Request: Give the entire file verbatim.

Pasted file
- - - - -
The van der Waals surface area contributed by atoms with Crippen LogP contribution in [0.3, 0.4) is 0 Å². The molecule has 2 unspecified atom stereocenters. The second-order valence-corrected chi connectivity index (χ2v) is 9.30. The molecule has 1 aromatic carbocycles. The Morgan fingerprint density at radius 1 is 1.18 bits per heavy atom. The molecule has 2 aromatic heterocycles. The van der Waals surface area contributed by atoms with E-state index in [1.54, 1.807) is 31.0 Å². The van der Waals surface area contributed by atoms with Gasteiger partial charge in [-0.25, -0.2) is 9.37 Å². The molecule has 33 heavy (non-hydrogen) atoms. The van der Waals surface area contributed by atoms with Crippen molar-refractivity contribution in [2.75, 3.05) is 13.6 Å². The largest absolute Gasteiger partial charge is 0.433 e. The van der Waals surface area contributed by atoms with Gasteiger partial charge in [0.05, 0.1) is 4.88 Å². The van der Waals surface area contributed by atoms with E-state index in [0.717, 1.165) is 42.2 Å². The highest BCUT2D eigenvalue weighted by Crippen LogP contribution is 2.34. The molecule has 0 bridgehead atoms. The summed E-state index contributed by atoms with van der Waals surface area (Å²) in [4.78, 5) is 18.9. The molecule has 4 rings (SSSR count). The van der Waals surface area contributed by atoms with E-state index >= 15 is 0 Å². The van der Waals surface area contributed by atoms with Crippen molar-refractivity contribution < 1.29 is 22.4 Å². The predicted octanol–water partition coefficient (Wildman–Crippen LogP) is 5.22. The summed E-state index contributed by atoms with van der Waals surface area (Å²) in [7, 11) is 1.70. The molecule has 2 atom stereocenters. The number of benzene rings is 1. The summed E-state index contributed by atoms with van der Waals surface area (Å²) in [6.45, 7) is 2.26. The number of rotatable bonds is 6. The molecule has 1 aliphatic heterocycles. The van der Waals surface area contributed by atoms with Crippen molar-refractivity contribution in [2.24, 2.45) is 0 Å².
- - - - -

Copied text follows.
The van der Waals surface area contributed by atoms with Crippen LogP contribution in [0.3, 0.4) is 0 Å². The molecule has 2 unspecified atom stereocenters. The second-order valence-corrected chi connectivity index (χ2v) is 9.30. The molecule has 1 aromatic carbocycles. The Morgan fingerprint density at radius 1 is 1.18 bits per heavy atom. The molecule has 2 aromatic heterocycles. The van der Waals surface area contributed by atoms with E-state index in [1.54, 1.807) is 31.0 Å². The van der Waals surface area contributed by atoms with Gasteiger partial charge in [-0.25, -0.2) is 9.37 Å². The molecule has 33 heavy (non-hydrogen) atoms. The van der Waals surface area contributed by atoms with Crippen molar-refractivity contribution in [2.75, 3.05) is 13.6 Å². The largest absolute Gasteiger partial charge is 0.433 e. The van der Waals surface area contributed by atoms with Gasteiger partial charge in [0.05, 0.1) is 4.88 Å². The van der Waals surface area contributed by atoms with E-state index in [0.717, 1.165) is 42.2 Å². The highest BCUT2D eigenvalue weighted by Crippen LogP contribution is 2.34. The molecule has 0 bridgehead atoms. The summed E-state index contributed by atoms with van der Waals surface area (Å²) in [4.78, 5) is 18.9. The molecule has 4 rings (SSSR count). The van der Waals surface area contributed by atoms with E-state index >= 15 is 0 Å². The van der Waals surface area contributed by atoms with Crippen molar-refractivity contribution < 1.29 is 22.4 Å². The predicted octanol–water partition coefficient (Wildman–Crippen LogP) is 5.22. The summed E-state index contributed by atoms with van der Waals surface area (Å²) in [7, 11) is 1.70. The molecule has 2 atom stereocenters. The number of benzene rings is 1. The summed E-state index contributed by atoms with van der Waals surface area (Å²) in [6.45, 7) is 2.26. The number of rotatable bonds is 6. The molecule has 1 aliphatic heterocycles. The van der Waals surface area contributed by atoms with Crippen molar-refractivity contribution in [2.24, 2.45) is 0 Å².